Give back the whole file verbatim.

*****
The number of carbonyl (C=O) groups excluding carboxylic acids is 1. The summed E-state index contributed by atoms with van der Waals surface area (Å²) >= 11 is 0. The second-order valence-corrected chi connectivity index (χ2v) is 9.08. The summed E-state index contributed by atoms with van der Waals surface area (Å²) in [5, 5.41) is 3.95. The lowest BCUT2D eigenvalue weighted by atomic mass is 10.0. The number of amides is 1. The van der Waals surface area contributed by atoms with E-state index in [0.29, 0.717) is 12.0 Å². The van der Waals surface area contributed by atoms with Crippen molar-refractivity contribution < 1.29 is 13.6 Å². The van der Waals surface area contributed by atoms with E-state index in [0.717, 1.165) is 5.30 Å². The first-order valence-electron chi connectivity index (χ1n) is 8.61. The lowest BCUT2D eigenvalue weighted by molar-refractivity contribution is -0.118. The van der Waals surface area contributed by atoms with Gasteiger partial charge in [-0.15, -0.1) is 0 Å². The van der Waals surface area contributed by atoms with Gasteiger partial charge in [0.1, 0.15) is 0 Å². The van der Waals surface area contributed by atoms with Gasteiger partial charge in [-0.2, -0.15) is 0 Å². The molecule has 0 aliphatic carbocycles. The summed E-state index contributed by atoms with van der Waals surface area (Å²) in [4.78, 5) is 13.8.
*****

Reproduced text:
The number of carbonyl (C=O) groups excluding carboxylic acids is 1. The summed E-state index contributed by atoms with van der Waals surface area (Å²) >= 11 is 0. The second-order valence-corrected chi connectivity index (χ2v) is 9.08. The summed E-state index contributed by atoms with van der Waals surface area (Å²) in [5, 5.41) is 3.95. The lowest BCUT2D eigenvalue weighted by atomic mass is 10.0. The number of amides is 1. The van der Waals surface area contributed by atoms with E-state index in [0.29, 0.717) is 12.0 Å². The van der Waals surface area contributed by atoms with Crippen molar-refractivity contribution < 1.29 is 13.6 Å². The van der Waals surface area contributed by atoms with E-state index in [0.717, 1.165) is 5.30 Å². The first-order valence-electron chi connectivity index (χ1n) is 8.61. The lowest BCUT2D eigenvalue weighted by molar-refractivity contribution is -0.118. The van der Waals surface area contributed by atoms with Gasteiger partial charge in [-0.15, -0.1) is 0 Å². The van der Waals surface area contributed by atoms with Gasteiger partial charge in [0.1, 0.15) is 0 Å². The van der Waals surface area contributed by atoms with Gasteiger partial charge in [-0.2, -0.15) is 0 Å². The molecule has 0 aliphatic carbocycles. The summed E-state index contributed by atoms with van der Waals surface area (Å²) in [4.78, 5) is 13.8.